Now Aatish gets the full Kimi Raikkonen, ‘Leave me alone, I know what I’m doing’ treatment. Sirish adds, “Tell the photographers not to move, I’m getting distracted.”
“One minute,” says Dr Antim Kumar Jain, the India Book of Records adjudicator. “One minute,” relays Aatish. Things are looking good though the keen observers among us notice Sirish is making constant steering corrections and the brake lights also flash quite regularly. A little over two minutes later Sirish has a big moment as he strays across the drain on the inside and hits the dirt. We can see he’s fully sideways, the wheels are turned all the way to the lock stops, and to counter spinning out he gets full on the gas, lessons learnt from the last story. There’s a shower of mud, water, plenty of drama but he catches it and maintains the slide.
“Didn’t I say this AMG is impossible to spin?” screams Sirish, breathless from all the effort. We are also filming this record attempt and Sirish now remembers there’s a Go Pro pointing at his face hungry for some content. “I’ve figured it out,” he says. “The grip levels aren’t consistent so I can’t just send it into a slide and hold one constant steering angle. The far end is drying out and I have to give the throttle a couple of stabs to keep the back end sliding. But that’s also increasing the speed pushing it out of the basalt surface so I have to left foot brake to slow the car down. There’s a lot going on and the most difficult part is to resist smashing the throttle into the firewall, and relying on instinct to control the drift.”
“Concentrate,” says Aatish, sensing the impatience in Sirish’s voice. “Only one minute to go, can you hold it?” “I’ve never had to concentrate so hard,” chimes in Sirish. “Even though this AMG is small it’s so hard to keep it within the confines of the basalt surface. I’m no Ken Block, precision is not my strongest suit.” And it’s looking more ragged from the outside, there’s more sawing away at the steering, Aatish is biting his nails and he never bites his nails.
Ten seconds to go. Everybody in the pits gives a countdown, and almost on cue the outside rear tyre hits the yellow line separating the two tracks and nearly straightens out the AMG. “Power, power, power,” screams Sirish at the Go Pro as the red mist descends and he goes full send to keep it drifting. He’s now on the grippier surface and here’s where that mad power from the turbo-four motor comes into play, as does the chassis brilliance. The A45 S has a whole gamut of performance enhancements such as new struts, wider tracks, strengthened subframe and that clever differential to make it a dynamic master class. “You want to keep going,” asks Aatish?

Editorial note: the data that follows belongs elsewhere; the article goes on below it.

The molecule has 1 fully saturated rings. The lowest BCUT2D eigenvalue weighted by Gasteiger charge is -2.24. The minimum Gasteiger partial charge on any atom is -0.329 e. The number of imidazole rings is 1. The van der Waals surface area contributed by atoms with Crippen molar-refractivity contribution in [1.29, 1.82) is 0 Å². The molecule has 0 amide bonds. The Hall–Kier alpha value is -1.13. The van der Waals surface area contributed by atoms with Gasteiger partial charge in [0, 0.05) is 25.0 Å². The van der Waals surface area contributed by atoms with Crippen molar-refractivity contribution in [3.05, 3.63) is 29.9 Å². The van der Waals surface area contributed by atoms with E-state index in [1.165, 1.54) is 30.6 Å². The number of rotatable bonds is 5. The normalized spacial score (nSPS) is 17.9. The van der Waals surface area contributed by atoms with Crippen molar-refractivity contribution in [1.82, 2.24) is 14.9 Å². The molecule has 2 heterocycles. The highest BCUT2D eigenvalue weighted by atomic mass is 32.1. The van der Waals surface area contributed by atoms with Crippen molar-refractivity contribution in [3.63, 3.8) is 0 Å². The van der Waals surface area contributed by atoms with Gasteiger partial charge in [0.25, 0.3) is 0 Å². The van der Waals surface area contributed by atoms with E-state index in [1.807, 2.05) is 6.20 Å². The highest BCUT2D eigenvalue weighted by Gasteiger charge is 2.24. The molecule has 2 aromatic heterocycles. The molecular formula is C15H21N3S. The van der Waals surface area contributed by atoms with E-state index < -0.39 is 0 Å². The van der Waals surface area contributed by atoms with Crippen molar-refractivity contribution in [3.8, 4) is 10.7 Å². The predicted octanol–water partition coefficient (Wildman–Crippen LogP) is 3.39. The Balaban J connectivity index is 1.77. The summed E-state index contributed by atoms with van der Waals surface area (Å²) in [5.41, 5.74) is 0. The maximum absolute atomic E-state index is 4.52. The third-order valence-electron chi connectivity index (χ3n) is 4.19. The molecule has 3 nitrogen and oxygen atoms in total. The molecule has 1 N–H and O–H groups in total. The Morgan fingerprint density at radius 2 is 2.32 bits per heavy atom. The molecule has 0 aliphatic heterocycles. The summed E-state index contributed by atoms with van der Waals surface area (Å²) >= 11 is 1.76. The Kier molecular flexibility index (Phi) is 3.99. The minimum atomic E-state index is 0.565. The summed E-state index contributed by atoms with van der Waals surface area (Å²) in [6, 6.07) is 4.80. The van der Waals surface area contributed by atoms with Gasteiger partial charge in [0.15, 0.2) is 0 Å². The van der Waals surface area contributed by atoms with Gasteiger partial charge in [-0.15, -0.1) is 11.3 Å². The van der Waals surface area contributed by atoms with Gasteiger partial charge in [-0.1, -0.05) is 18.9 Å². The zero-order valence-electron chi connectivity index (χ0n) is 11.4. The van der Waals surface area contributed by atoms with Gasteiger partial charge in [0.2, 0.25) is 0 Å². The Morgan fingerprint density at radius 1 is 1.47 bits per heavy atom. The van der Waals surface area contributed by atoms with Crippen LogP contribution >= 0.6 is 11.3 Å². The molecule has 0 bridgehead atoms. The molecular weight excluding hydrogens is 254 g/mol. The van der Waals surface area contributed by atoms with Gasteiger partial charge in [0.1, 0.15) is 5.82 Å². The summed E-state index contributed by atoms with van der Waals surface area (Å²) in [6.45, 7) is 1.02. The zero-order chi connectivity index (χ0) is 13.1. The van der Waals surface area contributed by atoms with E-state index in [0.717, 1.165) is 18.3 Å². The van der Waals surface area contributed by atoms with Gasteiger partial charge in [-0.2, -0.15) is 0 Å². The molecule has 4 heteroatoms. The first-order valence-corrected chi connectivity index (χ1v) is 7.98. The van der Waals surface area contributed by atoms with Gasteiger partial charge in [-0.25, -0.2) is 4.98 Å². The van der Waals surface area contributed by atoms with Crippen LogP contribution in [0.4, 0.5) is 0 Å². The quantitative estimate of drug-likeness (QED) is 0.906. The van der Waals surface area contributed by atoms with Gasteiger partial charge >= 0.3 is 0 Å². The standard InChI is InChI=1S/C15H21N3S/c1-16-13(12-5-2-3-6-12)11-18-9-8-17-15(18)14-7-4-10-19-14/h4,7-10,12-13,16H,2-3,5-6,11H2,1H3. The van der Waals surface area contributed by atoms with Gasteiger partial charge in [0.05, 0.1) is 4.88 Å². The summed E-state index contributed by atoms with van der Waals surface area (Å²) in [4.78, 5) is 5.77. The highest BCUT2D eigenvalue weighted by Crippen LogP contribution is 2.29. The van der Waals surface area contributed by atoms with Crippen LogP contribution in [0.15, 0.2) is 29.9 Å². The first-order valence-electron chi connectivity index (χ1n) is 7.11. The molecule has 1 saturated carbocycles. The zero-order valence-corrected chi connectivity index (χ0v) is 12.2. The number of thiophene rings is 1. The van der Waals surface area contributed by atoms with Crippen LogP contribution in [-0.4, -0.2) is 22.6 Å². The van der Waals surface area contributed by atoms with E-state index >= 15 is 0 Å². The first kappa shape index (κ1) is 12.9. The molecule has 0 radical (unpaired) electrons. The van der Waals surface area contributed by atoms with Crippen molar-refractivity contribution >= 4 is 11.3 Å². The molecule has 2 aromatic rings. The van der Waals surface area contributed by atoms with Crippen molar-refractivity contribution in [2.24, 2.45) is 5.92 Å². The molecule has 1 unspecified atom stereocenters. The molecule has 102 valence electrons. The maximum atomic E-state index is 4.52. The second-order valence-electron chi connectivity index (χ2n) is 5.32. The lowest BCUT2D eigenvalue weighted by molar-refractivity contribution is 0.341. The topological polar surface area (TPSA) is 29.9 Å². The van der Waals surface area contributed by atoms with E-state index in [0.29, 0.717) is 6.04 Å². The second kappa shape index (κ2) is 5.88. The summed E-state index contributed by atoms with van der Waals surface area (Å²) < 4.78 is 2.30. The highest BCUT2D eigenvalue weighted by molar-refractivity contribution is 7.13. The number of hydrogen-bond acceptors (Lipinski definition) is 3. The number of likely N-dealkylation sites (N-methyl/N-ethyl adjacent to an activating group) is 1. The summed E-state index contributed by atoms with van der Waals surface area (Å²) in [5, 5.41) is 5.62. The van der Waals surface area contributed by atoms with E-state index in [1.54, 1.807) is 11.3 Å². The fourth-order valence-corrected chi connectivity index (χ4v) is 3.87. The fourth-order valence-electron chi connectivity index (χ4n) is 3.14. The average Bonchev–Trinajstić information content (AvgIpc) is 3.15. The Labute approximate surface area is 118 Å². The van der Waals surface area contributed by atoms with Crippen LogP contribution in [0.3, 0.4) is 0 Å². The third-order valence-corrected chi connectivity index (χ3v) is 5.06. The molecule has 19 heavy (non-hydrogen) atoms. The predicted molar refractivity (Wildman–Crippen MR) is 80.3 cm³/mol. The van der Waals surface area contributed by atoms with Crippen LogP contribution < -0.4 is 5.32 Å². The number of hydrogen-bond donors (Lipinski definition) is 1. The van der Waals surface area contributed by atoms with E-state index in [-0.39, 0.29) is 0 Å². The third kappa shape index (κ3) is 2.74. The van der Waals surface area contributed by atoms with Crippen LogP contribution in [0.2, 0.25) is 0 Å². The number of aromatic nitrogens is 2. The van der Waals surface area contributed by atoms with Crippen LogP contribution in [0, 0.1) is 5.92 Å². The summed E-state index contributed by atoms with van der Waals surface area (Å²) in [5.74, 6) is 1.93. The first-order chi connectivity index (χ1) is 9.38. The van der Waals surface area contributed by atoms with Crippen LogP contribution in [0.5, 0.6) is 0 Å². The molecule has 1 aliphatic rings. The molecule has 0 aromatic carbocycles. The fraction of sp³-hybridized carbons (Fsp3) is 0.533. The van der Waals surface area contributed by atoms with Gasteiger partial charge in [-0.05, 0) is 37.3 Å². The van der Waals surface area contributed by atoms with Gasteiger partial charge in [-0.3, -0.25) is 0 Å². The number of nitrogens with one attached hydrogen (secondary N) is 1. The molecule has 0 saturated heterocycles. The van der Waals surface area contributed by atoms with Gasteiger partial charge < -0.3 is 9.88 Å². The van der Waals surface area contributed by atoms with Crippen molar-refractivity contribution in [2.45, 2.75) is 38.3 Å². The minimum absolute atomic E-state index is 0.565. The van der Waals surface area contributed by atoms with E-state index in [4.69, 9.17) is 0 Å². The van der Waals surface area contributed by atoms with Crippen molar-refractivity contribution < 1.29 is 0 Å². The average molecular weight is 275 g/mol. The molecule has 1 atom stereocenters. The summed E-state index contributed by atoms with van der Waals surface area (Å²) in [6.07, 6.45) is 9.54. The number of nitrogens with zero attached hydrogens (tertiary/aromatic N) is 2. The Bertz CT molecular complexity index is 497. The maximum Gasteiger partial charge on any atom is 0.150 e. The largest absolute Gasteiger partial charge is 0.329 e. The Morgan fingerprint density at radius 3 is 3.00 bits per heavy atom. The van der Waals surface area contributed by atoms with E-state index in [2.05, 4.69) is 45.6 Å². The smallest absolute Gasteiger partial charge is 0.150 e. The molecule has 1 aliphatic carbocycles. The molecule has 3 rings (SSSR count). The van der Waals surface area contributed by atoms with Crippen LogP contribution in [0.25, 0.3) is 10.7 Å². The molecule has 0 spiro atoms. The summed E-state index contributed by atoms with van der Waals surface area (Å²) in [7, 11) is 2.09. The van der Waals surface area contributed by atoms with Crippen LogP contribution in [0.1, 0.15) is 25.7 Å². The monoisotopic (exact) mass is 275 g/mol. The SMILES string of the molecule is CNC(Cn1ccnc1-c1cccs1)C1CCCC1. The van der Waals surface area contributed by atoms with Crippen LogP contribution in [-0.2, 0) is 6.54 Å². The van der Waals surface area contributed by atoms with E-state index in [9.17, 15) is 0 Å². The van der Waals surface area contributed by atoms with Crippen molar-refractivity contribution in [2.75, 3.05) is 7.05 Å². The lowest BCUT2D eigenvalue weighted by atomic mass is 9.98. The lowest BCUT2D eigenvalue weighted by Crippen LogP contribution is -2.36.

“Let’s make it harder for somebody to break our record,” says Sirish. Aatish asks the adjudicator to keep the clock running. For the rest of the crew, on the outside, this is where the full impact of high-speed drifting is on display as 415 horses are called upon to torque vector the outside rear tyre and keep the slide going. In fact the speeds are so high and the tyres are doing such a good job of clearing out the water that a dry line has formed and there are even wisps of smoke from the heavily worked tyres. It’s the most dramatic series of donuts the crew have witnessed and the photo and video teams scramble to get into position to bag the action.
“How are the tyres holding up?” ask the Vredestein engineers. “You were not kidding when you said these tyres have been optimised for wet weather grip,” says Sirish. “I’m surprised by how much grip it’s generating and that means I really have to keep the engine screaming to keep the tyres spinning. How’s it looking from the outside?”
“Full power,” hollers Aatish. “Keep going. The photographers are getting some mad shots. This is what drifting is all about.”
“Yeah baby, this is more like it,” screams Sirish in agreement. “This is what the A 45 S has been engineered for. Low-speed, precise drifts are one thing, but to sustain high speed donuts, that’s where the chassis excellence, steering precision and that seat of the pants feel comes through. This is why I absolutely adore this car. And this is a proper torture test, both of the car and me. The g-forces are now killing me. My neck, my arms, my body, oh god this is hard work.”
He is now using the extreme edge of the skid pad and with Sirish tiring, Aatish decides to flag him in. The adjudicator stops the clock. 10 minutes 23 seconds. It was far from easy but the A 45 S AMG has set the Indian record for the longest continuous drift, and it’s going to take some doing to beat that.